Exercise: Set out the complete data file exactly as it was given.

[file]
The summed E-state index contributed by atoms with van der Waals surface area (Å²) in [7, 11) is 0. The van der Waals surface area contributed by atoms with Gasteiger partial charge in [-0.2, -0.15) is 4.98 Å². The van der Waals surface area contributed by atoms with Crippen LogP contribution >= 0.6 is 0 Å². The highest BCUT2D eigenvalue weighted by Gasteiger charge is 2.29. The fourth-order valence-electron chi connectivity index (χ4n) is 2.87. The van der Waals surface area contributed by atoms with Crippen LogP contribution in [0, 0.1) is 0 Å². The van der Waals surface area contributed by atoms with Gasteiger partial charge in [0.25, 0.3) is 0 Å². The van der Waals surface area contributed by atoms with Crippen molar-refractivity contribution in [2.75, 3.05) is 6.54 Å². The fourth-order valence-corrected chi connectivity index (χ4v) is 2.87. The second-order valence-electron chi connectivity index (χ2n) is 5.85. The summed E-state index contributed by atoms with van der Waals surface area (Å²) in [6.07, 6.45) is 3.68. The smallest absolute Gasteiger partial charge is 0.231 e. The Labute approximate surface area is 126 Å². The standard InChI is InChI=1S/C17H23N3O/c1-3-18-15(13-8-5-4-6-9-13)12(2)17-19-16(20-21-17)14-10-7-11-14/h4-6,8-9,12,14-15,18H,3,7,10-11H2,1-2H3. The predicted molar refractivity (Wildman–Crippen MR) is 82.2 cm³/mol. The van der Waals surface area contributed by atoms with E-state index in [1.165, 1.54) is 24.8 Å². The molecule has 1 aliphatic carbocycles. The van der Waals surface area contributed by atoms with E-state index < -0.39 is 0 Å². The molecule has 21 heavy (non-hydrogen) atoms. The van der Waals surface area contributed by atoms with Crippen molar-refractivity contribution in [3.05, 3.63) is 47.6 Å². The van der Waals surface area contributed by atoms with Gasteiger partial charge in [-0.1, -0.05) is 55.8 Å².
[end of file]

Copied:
The summed E-state index contributed by atoms with van der Waals surface area (Å²) in [7, 11) is 0. The van der Waals surface area contributed by atoms with Gasteiger partial charge in [-0.2, -0.15) is 4.98 Å². The van der Waals surface area contributed by atoms with Crippen LogP contribution >= 0.6 is 0 Å². The highest BCUT2D eigenvalue weighted by Gasteiger charge is 2.29. The fourth-order valence-electron chi connectivity index (χ4n) is 2.87. The van der Waals surface area contributed by atoms with Crippen LogP contribution in [0, 0.1) is 0 Å². The van der Waals surface area contributed by atoms with Gasteiger partial charge in [0.25, 0.3) is 0 Å². The van der Waals surface area contributed by atoms with Crippen molar-refractivity contribution in [2.75, 3.05) is 6.54 Å². The fourth-order valence-corrected chi connectivity index (χ4v) is 2.87. The second-order valence-electron chi connectivity index (χ2n) is 5.85. The summed E-state index contributed by atoms with van der Waals surface area (Å²) in [6.07, 6.45) is 3.68. The smallest absolute Gasteiger partial charge is 0.231 e. The Labute approximate surface area is 126 Å². The standard InChI is InChI=1S/C17H23N3O/c1-3-18-15(13-8-5-4-6-9-13)12(2)17-19-16(20-21-17)14-10-7-11-14/h4-6,8-9,12,14-15,18H,3,7,10-11H2,1-2H3. The predicted molar refractivity (Wildman–Crippen MR) is 82.2 cm³/mol. The van der Waals surface area contributed by atoms with E-state index in [1.165, 1.54) is 24.8 Å². The molecule has 1 aliphatic carbocycles. The van der Waals surface area contributed by atoms with E-state index < -0.39 is 0 Å². The molecule has 21 heavy (non-hydrogen) atoms. The van der Waals surface area contributed by atoms with Crippen molar-refractivity contribution in [3.05, 3.63) is 47.6 Å². The van der Waals surface area contributed by atoms with Gasteiger partial charge in [-0.1, -0.05) is 55.8 Å².